Monday, January 9, 2023


I've been hearing about people who are upset at the news that an incoming Congressman is being sworn into office on a copy of a Superman comic book. People are suppose to swear on a copy of the Bible! they say.

Actually, swearing into office in the U.S. doesn't have to be on anything, and while presidents are usually inaugurated on a personal or family copy of the Bible, legislators are just as likely to swear on a copy of the Constitution, which is after all the document they are swearing to uphold.

And in fact, if you read the full news story, Congressman Garcia is swearing on a copy of the Constitution, and underneath it he is placing some mementos of personal significance to him, including that Superman comic, his citizenship certificate, and a photo of his deceased parents. I think that puts it into proper context.

But this raises the question of non-Christians (I don't know Garcia's beliefs) swearing on a religious text. Why does a Christian swear on the Bible? That sounds like the setup line to a joke, but I presume it's either because 1) the Bible is holy and meaningful to you, which is why you might specifically use a copy of it that's personally meaningful to you; or 2) you're invoking the authority of God to strike you down if you fail to abide by your oath.

But by either account this would not apply to non-Christians. If the Bible isn't holy or meaningful to you it would be hypocritical at best, sacrilegious at worst, to swear on it. (I refer you to C.S. Lewis's castigation of himself in Surprised by Joy for having taken communion as a youth at a time when he was secretly an atheist.) And if you don't believe in God it means nothing in terms of verifying your sincerity to swear may He strike you down if you violate your oath, even if Christianity is true and He will.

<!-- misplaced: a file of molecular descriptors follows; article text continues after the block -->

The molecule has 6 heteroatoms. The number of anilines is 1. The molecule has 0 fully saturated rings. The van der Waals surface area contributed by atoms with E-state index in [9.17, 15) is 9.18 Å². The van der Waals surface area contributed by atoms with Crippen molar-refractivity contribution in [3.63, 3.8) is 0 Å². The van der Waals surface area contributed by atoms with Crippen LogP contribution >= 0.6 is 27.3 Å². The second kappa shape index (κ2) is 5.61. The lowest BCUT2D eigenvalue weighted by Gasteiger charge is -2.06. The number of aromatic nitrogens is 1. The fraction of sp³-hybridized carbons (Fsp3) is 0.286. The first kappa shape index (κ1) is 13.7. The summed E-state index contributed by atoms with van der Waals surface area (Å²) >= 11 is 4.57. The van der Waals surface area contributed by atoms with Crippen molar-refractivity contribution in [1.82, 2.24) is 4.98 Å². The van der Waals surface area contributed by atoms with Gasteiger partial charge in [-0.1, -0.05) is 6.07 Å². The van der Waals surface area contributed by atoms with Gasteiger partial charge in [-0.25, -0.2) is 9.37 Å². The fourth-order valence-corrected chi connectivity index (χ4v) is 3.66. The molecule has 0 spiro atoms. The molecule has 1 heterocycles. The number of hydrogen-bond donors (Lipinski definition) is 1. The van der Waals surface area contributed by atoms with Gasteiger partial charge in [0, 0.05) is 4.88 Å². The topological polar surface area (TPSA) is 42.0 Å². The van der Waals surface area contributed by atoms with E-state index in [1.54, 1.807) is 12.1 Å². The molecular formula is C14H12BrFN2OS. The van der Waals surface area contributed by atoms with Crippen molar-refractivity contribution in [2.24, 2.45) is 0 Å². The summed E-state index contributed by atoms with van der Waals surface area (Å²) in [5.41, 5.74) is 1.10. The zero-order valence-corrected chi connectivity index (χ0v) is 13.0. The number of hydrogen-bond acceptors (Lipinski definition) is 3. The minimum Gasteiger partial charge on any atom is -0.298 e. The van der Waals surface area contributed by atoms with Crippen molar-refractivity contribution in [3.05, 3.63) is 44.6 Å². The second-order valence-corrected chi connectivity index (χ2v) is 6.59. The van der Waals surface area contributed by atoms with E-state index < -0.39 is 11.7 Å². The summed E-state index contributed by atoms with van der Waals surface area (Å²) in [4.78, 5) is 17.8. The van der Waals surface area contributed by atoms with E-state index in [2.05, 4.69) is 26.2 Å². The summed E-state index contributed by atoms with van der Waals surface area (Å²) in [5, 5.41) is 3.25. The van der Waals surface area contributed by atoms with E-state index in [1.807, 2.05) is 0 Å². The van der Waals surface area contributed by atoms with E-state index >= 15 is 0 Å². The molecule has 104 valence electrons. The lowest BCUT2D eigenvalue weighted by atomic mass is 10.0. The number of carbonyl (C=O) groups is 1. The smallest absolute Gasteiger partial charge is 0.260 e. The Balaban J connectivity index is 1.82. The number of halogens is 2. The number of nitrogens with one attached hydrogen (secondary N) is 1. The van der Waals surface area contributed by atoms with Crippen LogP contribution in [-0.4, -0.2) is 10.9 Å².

I'd also like to point out that when Tom Sawyer and Huck Finn want to swear a solemn oath, they prick their fingers and write their initials in their own blood. The Bible doesn't mean much to them.

I turn back to Keith Ellison, the first Muslim (I think) to serve in Congress, who was sworn in on a copy of his religion's holy book, the Quran. And for a copy meaningful to him - meaningful, please note, as a U.S. public official - he asked, as was his right as a member of Congress, to use the Library of Congress's copy that was once owned by Thomas Jefferson. This story interested me at the time because the L.C. rare books librarian charged with carrying this volume to the Capitol had worked at the Stanford library when I was also there, and I'd met him.

A Jewish person who wishes to swear on a religious text would pick the Jewish Bible. In my case it'd probably be the copy of the 1917 Jewish Publication Society translation (there's a more recent translation, but it didn't exist then) that I was given for my Bar Mitzvah. (B. pointed out that, if we're choosing for personal meaningfulness, that I could swear on a copy of The Lord of the Rings. I'd have to think about that. It is true that, when we had our photographic portrait taken and bringing along something to hold was suggested, I took a collector's edition of The Lord of the Rings and B. took her violin.)

I'd also like to bring up the question of terminology. The Jewish Bible is, allowing for differences in translation and canonicity, what Christians call the Old Testament. No surprise, the Jews don't call it that. Among ourselves, Jews of at least my persuasion just call it the Bible, because we know what we're referring to. When we need to specify it we use the Hebrew word, which is Tanakh. What Christians call the New Testament, or both together, Jews refer to as the Christian Bible or the Christian scriptures.

While I'm at it, two more Jewish religious textual terms which may confuse others, Torah and Talmud. The Torah, specifically, is the Pentateuch, the Five Books of Moses. A Torah scroll is the Hebrew text of this, hand-calligraphed onto a roll of parchment, and these are the holiest objects in practical contemporary Judaism. But the word Torah may also be used to refer to the body of Jewish religious law and tradition, which includes but is not limited to Tanakh and the Talmud. The Talmud, which is very much longer than the Bible - a copy will take up at least a whole shelf - is a series of nested commentaries on Biblical commandments and practices, compiled by the early rabbis in the early centuries C.E. I will spare you any discussion of its versions or constituent parts, for which you will thank me.

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